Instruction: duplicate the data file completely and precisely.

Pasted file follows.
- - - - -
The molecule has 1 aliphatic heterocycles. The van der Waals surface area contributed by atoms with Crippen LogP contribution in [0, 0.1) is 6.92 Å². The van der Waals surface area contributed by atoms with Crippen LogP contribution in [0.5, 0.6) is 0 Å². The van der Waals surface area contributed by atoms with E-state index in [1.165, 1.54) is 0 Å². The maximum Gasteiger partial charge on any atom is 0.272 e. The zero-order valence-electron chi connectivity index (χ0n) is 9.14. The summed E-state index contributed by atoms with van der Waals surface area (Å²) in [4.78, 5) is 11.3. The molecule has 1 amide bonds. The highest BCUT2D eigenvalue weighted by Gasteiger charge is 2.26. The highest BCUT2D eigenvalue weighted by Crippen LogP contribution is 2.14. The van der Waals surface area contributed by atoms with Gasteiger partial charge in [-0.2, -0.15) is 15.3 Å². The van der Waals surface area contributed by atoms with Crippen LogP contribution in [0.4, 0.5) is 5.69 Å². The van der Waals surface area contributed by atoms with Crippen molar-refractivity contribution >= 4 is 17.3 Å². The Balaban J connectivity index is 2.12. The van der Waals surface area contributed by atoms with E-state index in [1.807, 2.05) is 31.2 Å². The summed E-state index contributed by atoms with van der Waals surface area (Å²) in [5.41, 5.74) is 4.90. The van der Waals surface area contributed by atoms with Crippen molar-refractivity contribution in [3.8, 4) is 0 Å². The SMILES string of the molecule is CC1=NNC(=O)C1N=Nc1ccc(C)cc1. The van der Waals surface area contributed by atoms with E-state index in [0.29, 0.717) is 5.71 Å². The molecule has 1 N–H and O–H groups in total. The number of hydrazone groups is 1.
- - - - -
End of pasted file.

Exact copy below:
The molecule has 1 aliphatic heterocycles. The van der Waals surface area contributed by atoms with Crippen LogP contribution in [0, 0.1) is 6.92 Å². The van der Waals surface area contributed by atoms with Crippen LogP contribution in [0.5, 0.6) is 0 Å². The van der Waals surface area contributed by atoms with E-state index in [1.165, 1.54) is 0 Å². The maximum Gasteiger partial charge on any atom is 0.272 e. The zero-order valence-electron chi connectivity index (χ0n) is 9.14. The summed E-state index contributed by atoms with van der Waals surface area (Å²) in [4.78, 5) is 11.3. The molecule has 1 amide bonds. The highest BCUT2D eigenvalue weighted by Gasteiger charge is 2.26. The highest BCUT2D eigenvalue weighted by Crippen LogP contribution is 2.14. The van der Waals surface area contributed by atoms with Gasteiger partial charge in [-0.2, -0.15) is 15.3 Å². The van der Waals surface area contributed by atoms with Crippen LogP contribution in [0.4, 0.5) is 5.69 Å². The van der Waals surface area contributed by atoms with Crippen molar-refractivity contribution >= 4 is 17.3 Å². The Balaban J connectivity index is 2.12. The van der Waals surface area contributed by atoms with E-state index in [1.807, 2.05) is 31.2 Å². The summed E-state index contributed by atoms with van der Waals surface area (Å²) in [5.41, 5.74) is 4.90. The van der Waals surface area contributed by atoms with Crippen molar-refractivity contribution in [3.8, 4) is 0 Å². The SMILES string of the molecule is CC1=NNC(=O)C1N=Nc1ccc(C)cc1. The van der Waals surface area contributed by atoms with E-state index in [0.29, 0.717) is 5.71 Å². The molecule has 1 N–H and O–H groups in total. The number of hydrazone groups is 1.